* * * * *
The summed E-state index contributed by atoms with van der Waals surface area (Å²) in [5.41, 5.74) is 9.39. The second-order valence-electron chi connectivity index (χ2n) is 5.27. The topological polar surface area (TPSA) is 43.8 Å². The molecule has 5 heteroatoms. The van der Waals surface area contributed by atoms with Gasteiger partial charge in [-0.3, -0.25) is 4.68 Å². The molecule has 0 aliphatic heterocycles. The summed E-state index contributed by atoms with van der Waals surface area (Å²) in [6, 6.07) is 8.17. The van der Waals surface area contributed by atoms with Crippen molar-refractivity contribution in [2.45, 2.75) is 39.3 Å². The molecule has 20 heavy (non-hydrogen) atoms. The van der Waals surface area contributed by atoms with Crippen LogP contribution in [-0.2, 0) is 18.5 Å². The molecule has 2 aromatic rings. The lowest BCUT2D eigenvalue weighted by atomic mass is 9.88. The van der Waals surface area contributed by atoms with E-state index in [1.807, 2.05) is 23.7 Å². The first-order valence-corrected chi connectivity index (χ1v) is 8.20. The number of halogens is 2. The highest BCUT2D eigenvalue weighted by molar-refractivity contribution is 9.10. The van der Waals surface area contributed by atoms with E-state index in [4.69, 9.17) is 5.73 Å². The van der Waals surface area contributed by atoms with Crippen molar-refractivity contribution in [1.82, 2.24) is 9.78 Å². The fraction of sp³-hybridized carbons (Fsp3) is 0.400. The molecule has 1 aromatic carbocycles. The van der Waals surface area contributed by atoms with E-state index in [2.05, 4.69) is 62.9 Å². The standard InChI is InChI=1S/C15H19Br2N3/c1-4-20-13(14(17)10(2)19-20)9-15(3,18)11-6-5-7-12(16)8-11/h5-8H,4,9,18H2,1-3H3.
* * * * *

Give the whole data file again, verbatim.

The summed E-state index contributed by atoms with van der Waals surface area (Å²) in [5.41, 5.74) is 9.39. The second-order valence-electron chi connectivity index (χ2n) is 5.27. The topological polar surface area (TPSA) is 43.8 Å². The molecule has 5 heteroatoms. The van der Waals surface area contributed by atoms with Gasteiger partial charge in [-0.3, -0.25) is 4.68 Å². The molecule has 0 aliphatic heterocycles. The summed E-state index contributed by atoms with van der Waals surface area (Å²) in [6, 6.07) is 8.17. The van der Waals surface area contributed by atoms with Crippen molar-refractivity contribution in [2.45, 2.75) is 39.3 Å². The molecule has 20 heavy (non-hydrogen) atoms. The van der Waals surface area contributed by atoms with Crippen LogP contribution in [-0.2, 0) is 18.5 Å². The molecule has 2 aromatic rings. The lowest BCUT2D eigenvalue weighted by atomic mass is 9.88. The van der Waals surface area contributed by atoms with E-state index in [1.807, 2.05) is 23.7 Å². The first-order valence-corrected chi connectivity index (χ1v) is 8.20. The number of halogens is 2. The highest BCUT2D eigenvalue weighted by molar-refractivity contribution is 9.10. The van der Waals surface area contributed by atoms with E-state index in [4.69, 9.17) is 5.73 Å². The van der Waals surface area contributed by atoms with Crippen molar-refractivity contribution in [1.82, 2.24) is 9.78 Å². The fraction of sp³-hybridized carbons (Fsp3) is 0.400. The molecule has 1 aromatic carbocycles. The van der Waals surface area contributed by atoms with E-state index in [2.05, 4.69) is 62.9 Å². The standard InChI is InChI=1S/C15H19Br2N3/c1-4-20-13(14(17)10(2)19-20)9-15(3,18)11-6-5-7-12(16)8-11/h5-8H,4,9,18H2,1-3H3.